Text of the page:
An amazing experience for all the senses, guaranteed.
Location : Chicago, Illinois, USA
Sport : American Football, soccer, rugby union.
There is a certain charm to old things that pulls at our hearts’ chords, as was alluded to in the introductory article. Soldier Field in Chicago has that old-world charm to it. The home of the Chicago Bears since 1971, after they moved from Wrigley Field, Soldier Field is the oldest stadium in the NFL, having been built in 1924. With a capacity of 61,500, Soldier Field is the third smallest stadium in the NFL, even though that number is quite large by itself.
Soldier field has a touch of the vintage about it. Dedicated to World War 1 veterans, a whopping 110,000 fans turned up to watch the Army-Navy game in 1926. The connection between Soldier Field and the army has always been strong. The Memorial Water Wall (north entry into the stadium) and the Doughboy statue (near Gate O) stand out from the rest of the stadium, and a walk through some of the quieter areas of the upper concourse will reveal little-known tributes like lines from an anti-war poem by Gwendolyn Brooks.
The renovation in 2003 saw a giant saucer type structure of steel and glass get erected between the stadium’s iconic colonnades. This was controversial, with many people criticizing the renovation, while the stadium was stripped of its landmark status. However, over time favorable reviews have emerged, and people have once again accepted Soldier Field as one of their cherished venues. The stadium has also, apart from NFL, hosted matches in the 1994 soccer World Cup, and also hosted the first ever rugby union test match played by the legendary All Blacks vs the USA last year. This year will see the Australian rugby team, the Wallabies play a test match against the USA in the lead-up to the Rugby World Cup.
A blast from the past, but in keeping with the times.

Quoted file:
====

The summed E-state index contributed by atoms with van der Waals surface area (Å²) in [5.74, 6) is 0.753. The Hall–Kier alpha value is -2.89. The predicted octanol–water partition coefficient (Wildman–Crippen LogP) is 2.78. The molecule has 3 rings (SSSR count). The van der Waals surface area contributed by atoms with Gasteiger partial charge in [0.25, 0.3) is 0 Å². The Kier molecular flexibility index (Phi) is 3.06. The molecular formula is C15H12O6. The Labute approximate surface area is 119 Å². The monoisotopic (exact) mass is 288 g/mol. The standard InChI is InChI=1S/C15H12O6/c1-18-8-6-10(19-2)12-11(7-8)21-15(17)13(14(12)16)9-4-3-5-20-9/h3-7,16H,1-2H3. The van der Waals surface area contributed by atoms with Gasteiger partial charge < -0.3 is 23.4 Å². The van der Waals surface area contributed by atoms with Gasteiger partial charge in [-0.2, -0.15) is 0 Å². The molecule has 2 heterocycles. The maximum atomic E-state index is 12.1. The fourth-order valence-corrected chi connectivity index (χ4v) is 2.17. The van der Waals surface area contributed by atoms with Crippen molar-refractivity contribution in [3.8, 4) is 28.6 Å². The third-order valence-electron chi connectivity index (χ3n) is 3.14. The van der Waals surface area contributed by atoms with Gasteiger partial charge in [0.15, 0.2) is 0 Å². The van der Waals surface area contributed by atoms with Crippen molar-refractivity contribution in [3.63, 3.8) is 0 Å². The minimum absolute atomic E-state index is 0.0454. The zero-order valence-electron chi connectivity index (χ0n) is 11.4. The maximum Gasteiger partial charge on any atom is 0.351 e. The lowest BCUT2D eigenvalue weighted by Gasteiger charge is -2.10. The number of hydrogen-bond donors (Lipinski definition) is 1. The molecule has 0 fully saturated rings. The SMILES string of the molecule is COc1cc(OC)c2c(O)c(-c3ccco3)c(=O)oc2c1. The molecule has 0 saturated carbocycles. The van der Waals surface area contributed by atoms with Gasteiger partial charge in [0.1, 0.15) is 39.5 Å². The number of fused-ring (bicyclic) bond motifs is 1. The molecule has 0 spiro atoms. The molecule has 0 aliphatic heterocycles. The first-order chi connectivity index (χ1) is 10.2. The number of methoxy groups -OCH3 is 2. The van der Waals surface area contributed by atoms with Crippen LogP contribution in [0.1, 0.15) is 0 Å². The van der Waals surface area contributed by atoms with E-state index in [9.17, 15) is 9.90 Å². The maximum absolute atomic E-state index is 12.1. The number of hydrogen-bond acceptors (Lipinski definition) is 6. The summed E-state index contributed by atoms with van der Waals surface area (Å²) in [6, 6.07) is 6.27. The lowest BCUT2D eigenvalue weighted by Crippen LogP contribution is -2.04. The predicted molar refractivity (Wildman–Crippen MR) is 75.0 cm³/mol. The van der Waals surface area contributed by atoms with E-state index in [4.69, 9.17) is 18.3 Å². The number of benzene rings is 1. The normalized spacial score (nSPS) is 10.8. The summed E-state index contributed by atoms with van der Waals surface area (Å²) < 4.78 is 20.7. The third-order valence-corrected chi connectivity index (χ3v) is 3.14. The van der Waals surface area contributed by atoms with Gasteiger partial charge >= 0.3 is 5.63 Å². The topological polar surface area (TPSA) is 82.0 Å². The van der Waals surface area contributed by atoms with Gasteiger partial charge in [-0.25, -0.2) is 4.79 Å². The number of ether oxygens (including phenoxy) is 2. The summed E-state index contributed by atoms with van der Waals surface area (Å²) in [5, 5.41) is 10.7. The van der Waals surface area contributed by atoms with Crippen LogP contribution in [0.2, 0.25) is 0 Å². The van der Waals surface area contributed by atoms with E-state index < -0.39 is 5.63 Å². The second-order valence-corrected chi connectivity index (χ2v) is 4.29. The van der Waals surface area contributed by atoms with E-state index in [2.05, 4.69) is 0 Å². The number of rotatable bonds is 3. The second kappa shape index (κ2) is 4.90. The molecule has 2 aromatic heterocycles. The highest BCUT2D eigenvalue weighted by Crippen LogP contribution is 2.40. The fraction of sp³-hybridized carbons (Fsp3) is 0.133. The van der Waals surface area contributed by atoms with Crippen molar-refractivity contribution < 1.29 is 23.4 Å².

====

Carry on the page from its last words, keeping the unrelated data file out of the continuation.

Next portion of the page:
Location : Mexico City, Mexico
Sport : Soccer
This is the first of the stadiums on the list outside the United States. And after a host of American Football venues, we finally have some representation for the other, arguably more popular form of football. And what a reputed stadium it is too. Few venues have hosted as many prestigious events as the Aztec Stadium.
Built in 1966, the stadium’s name is an ode to the Aztec heritage of Mexico City . The Azteca has a seating capacity of 95,500, making it the third largest football (soccer) stadium in the world. Two years after its opening, the stadium played host to a friendly between Brazil and Mexico, that saw a whopping 119,168 people turn out. The stadium has also hosted boxing bouts, and also the first ever international regular season NFL game, that drew a then-record crowd for an NFL match.
But the Azteca is remembered more for hosting the FIFA World Cups of 1970 and 1986. It also hosted the football tournament of the 1968 Summer Olympics, but the events at the two World Cups gave the Azteca world-wide recognition. The 1970 World Cup was the first to be broadcast in colour, and worldwide audiences were treated to a dazzling display of attacking football. The winning Brazilian team is generally regarded as the greatest World Cup winning team, with players like Pele, Jairzinho, Tostao, Gerson and Rivellino. The semi-final between West Germany and Italy, won 4-3 after extra time by the Italians, was dubbed “The Game of the Century”. The 1986 World Cup saw Diego Maradona stamp his authority on the tournament, and the stadium was the venue for the “Hand of God” and “Goal of the Century” both scored by Maradona, who went on to lift the trophy at the Azteca.
This stadium has seen many iconic moments. A fitting venue for those moments too.